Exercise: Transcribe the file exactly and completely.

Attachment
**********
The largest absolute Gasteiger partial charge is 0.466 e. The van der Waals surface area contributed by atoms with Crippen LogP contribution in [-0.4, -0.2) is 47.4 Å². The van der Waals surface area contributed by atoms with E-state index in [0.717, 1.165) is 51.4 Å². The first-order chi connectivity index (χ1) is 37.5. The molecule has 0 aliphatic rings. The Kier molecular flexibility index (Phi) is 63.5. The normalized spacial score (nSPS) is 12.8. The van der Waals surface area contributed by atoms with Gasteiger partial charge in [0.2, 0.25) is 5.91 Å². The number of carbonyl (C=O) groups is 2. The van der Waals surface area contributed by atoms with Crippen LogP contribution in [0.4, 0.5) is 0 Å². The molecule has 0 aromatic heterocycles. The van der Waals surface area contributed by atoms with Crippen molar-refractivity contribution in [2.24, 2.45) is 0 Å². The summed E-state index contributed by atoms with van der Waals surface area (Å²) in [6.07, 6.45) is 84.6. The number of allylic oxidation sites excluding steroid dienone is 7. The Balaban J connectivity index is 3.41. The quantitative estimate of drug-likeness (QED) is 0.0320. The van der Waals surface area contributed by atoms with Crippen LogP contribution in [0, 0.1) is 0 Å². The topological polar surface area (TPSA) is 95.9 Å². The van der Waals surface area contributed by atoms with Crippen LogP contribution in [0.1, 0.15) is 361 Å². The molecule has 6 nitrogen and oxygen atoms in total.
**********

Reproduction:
The largest absolute Gasteiger partial charge is 0.466 e. The van der Waals surface area contributed by atoms with Crippen LogP contribution in [-0.4, -0.2) is 47.4 Å². The van der Waals surface area contributed by atoms with E-state index in [0.717, 1.165) is 51.4 Å². The first-order chi connectivity index (χ1) is 37.5. The molecule has 0 aliphatic rings. The Kier molecular flexibility index (Phi) is 63.5. The normalized spacial score (nSPS) is 12.8. The van der Waals surface area contributed by atoms with Gasteiger partial charge in [0.2, 0.25) is 5.91 Å². The number of carbonyl (C=O) groups is 2. The van der Waals surface area contributed by atoms with Crippen LogP contribution in [0.4, 0.5) is 0 Å². The molecule has 0 aromatic heterocycles. The van der Waals surface area contributed by atoms with Crippen molar-refractivity contribution in [2.24, 2.45) is 0 Å². The summed E-state index contributed by atoms with van der Waals surface area (Å²) in [6.07, 6.45) is 84.6. The number of allylic oxidation sites excluding steroid dienone is 7. The Balaban J connectivity index is 3.41. The quantitative estimate of drug-likeness (QED) is 0.0320. The van der Waals surface area contributed by atoms with Crippen LogP contribution in [0, 0.1) is 0 Å². The topological polar surface area (TPSA) is 95.9 Å². The van der Waals surface area contributed by atoms with Crippen LogP contribution in [0.1, 0.15) is 361 Å². The molecule has 6 nitrogen and oxygen atoms in total.